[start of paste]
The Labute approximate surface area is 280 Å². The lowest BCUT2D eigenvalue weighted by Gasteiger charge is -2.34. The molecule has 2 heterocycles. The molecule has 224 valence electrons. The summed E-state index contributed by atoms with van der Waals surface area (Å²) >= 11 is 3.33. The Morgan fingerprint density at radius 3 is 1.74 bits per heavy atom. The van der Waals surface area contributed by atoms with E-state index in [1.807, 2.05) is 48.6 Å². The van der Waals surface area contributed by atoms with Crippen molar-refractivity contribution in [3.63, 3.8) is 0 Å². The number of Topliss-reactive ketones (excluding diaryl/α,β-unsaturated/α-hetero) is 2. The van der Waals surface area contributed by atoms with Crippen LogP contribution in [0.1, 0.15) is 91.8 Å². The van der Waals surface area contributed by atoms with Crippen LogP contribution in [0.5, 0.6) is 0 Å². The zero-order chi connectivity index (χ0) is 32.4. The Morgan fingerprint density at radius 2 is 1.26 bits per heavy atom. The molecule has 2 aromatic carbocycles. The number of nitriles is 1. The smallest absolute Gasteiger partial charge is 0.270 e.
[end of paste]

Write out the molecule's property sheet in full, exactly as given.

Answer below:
The Labute approximate surface area is 280 Å². The lowest BCUT2D eigenvalue weighted by Gasteiger charge is -2.34. The molecule has 2 heterocycles. The molecule has 224 valence electrons. The summed E-state index contributed by atoms with van der Waals surface area (Å²) >= 11 is 3.33. The Morgan fingerprint density at radius 3 is 1.74 bits per heavy atom. The van der Waals surface area contributed by atoms with E-state index in [1.807, 2.05) is 48.6 Å². The van der Waals surface area contributed by atoms with Crippen molar-refractivity contribution in [3.63, 3.8) is 0 Å². The number of Topliss-reactive ketones (excluding diaryl/α,β-unsaturated/α-hetero) is 2. The van der Waals surface area contributed by atoms with Crippen LogP contribution in [0.1, 0.15) is 91.8 Å². The van der Waals surface area contributed by atoms with Crippen LogP contribution in [0.5, 0.6) is 0 Å². The zero-order chi connectivity index (χ0) is 32.4. The Morgan fingerprint density at radius 2 is 1.26 bits per heavy atom. The molecule has 2 aromatic carbocycles. The number of nitriles is 1. The smallest absolute Gasteiger partial charge is 0.270 e.